Study of the Microbiological Quality of Bulgarian Bottled Water in Terms of Its Contamination with Pseudomonas Aeruginosa.
Cent Eur J Public Health. 2016 Dec ;24(4):326-330. PMID: 28095290
BACKGROUND: Due to the widespread use of bottled water, it is important from a hygienic point of view to ensure that these products have good quality and meet the requirements set out in regulations.
METHODS: In the period 2000-2013, a large-scale study (2,500 samples) was carried out on the quality of Bulgarian bottled water as per the microbiological parameters laid down in the European and Bulgarian legislation. Standard microbiological methods were applied.
RESULTS: There is strong evidence that the most frequently isolated contaminant in these products was Pseudomonas aeruginosa. This agent was found in 274 samples out of a total of 2,500 analysed bottled waters. Because of the absolute prohibition of the presence of this microorganism in the finished product, the manufacturers should not allow their products with compromised quality to reach the market. They are obliged to check the quality of each batch by conducting an internal monitoring of production. When any inconsistencies are established in microbiological parameters, the producers must detect the critical point and apply more effective decontamination measures of the bottling lines. Given the importance of this fact for the health of consumers, the study also included determination of the antimicrobial resistance of P. aeruginosa strains isolated from Bulgarian bottled water. Ten strains of P. aeruginosa, isolated from bottled water and other water habitats in the environment, were tested for the effect of 13 antimicrobial agents to the antimicrobial resistance.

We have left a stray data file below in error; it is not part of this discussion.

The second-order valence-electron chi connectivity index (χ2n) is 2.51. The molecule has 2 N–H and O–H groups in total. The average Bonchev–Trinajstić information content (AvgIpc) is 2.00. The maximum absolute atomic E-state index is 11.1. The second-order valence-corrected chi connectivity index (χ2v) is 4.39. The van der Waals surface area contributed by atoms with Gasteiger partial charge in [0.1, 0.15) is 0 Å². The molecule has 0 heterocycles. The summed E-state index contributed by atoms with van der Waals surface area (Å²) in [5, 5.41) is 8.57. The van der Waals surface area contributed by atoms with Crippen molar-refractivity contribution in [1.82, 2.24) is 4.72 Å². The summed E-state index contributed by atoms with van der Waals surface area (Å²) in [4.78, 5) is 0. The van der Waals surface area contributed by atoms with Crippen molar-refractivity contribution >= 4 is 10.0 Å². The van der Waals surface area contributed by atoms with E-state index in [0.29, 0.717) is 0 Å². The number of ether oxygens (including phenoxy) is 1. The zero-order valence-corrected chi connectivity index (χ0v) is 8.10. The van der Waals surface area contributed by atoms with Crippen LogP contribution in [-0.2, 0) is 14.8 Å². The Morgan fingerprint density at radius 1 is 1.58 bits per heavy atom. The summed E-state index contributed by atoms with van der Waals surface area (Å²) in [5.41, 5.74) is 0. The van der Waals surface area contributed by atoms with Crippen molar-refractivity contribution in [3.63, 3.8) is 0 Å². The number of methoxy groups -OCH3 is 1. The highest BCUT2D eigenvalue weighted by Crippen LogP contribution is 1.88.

CONCLUSIONS: The investigation found that Pseudomonas aeruginosa strains isolated from bottled water are sensitive to Ceftazidime, Amikacin, Ciprofloxacin, and Cefepime and one of them is resistant to Meropenem and Piperacillin. Another important conclusion is that there is no specific behaviour of P. aeruginosa strains originating from different sources to the test antimicrobials. The authors consider that drinking tap water is perhaps a more appropriate way for newborns, infants, elderly, and people with compromised immunity to satisfy thirst than using bottled water.